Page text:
This weekend it was 55(!) degrees in Providence. M and I gave the Oscars a nonchalant cool kid chin tip by seeing The Big Short at The Avon Saturday night and The (far more enjoyable) Theory of Everything on Sunday. Between showings there were warm beverages and downcity walks and cracks for letting in light. We admired murals and I thought about art in its many mediums, and I wondered about appreciation and its affect on a piece of work. I considered the old “if a tree falls in the woods” theory, and wondered if it applies to the creation of art. If an artist works alone, in the dark, producing a masterpiece, does it still result in significance? Left wholly unshared, does art still hold weight?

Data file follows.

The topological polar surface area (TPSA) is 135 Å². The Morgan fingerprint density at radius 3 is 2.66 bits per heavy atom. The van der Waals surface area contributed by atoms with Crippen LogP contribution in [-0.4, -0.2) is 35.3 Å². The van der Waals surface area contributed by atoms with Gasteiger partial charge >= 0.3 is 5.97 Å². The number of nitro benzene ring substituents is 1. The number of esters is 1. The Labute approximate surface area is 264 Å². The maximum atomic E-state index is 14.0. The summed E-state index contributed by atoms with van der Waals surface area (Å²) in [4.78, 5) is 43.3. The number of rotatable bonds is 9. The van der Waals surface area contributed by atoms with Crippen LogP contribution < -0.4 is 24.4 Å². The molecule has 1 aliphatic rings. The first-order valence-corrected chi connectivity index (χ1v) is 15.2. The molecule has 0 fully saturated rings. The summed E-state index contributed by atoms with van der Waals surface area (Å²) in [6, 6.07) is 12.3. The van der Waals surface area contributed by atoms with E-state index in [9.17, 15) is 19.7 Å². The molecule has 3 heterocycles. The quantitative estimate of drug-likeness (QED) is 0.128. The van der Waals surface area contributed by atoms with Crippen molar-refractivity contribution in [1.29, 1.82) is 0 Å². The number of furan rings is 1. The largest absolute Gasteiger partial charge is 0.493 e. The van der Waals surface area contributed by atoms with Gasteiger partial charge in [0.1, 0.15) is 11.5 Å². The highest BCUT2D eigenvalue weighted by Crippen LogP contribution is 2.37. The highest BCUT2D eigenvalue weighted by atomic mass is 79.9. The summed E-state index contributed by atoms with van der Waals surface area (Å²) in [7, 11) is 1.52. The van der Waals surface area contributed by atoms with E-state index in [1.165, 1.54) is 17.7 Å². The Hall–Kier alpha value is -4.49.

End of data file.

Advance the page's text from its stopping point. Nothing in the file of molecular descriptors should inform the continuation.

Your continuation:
I also thought about the Leonard Cohen lyrics and the cracks in everything that let light in. As I looked up and studied the negative space between buildings in the Financial District, I realized that it is this space that allows the buildings to shine. It is the space between two structures through which the light beams. In this presumed emptiness, all purpose is found, and without it, functionality would cease. So this space, these cracks, the unpunctuated time that exists in all of us, are a crucial part of the creation process. They give us room to enter and exit, to see ourselves through windows, from the inside and out, and to exist in those alleys and streets between. These spaces are where we able to step back, to share, to admire, and to grow.
With these spaces, we build up.
photo of me by Michael Collins.